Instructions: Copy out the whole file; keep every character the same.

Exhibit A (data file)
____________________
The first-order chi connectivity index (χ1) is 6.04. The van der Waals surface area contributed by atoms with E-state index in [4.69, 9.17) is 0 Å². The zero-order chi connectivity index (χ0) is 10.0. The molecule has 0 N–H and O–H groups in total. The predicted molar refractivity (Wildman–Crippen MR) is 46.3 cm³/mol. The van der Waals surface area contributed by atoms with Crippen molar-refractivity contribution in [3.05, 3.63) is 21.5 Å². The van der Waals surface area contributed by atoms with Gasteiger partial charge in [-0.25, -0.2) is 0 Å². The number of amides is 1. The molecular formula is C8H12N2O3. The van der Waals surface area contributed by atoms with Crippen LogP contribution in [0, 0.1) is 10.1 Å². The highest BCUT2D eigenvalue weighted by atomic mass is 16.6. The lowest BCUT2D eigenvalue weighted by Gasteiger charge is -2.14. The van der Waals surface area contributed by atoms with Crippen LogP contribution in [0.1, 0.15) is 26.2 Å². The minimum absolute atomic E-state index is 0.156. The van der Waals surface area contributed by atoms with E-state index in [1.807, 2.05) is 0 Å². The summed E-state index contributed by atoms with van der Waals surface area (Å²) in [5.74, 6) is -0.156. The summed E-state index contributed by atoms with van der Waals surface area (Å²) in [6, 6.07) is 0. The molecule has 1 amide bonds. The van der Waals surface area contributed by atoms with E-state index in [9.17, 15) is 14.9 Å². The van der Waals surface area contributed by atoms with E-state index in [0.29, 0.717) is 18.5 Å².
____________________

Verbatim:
The first-order chi connectivity index (χ1) is 6.04. The van der Waals surface area contributed by atoms with E-state index in [4.69, 9.17) is 0 Å². The zero-order chi connectivity index (χ0) is 10.0. The molecule has 0 N–H and O–H groups in total. The predicted molar refractivity (Wildman–Crippen MR) is 46.3 cm³/mol. The van der Waals surface area contributed by atoms with Crippen molar-refractivity contribution in [3.05, 3.63) is 21.5 Å². The van der Waals surface area contributed by atoms with Gasteiger partial charge in [-0.25, -0.2) is 0 Å². The number of amides is 1. The molecular formula is C8H12N2O3. The van der Waals surface area contributed by atoms with Crippen LogP contribution in [0, 0.1) is 10.1 Å². The highest BCUT2D eigenvalue weighted by atomic mass is 16.6. The lowest BCUT2D eigenvalue weighted by Gasteiger charge is -2.14. The van der Waals surface area contributed by atoms with Crippen LogP contribution in [0.1, 0.15) is 26.2 Å². The minimum absolute atomic E-state index is 0.156. The van der Waals surface area contributed by atoms with E-state index in [1.807, 2.05) is 0 Å². The summed E-state index contributed by atoms with van der Waals surface area (Å²) in [5.74, 6) is -0.156. The summed E-state index contributed by atoms with van der Waals surface area (Å²) in [6, 6.07) is 0. The molecule has 1 amide bonds. The van der Waals surface area contributed by atoms with E-state index in [9.17, 15) is 14.9 Å². The van der Waals surface area contributed by atoms with E-state index in [0.29, 0.717) is 18.5 Å².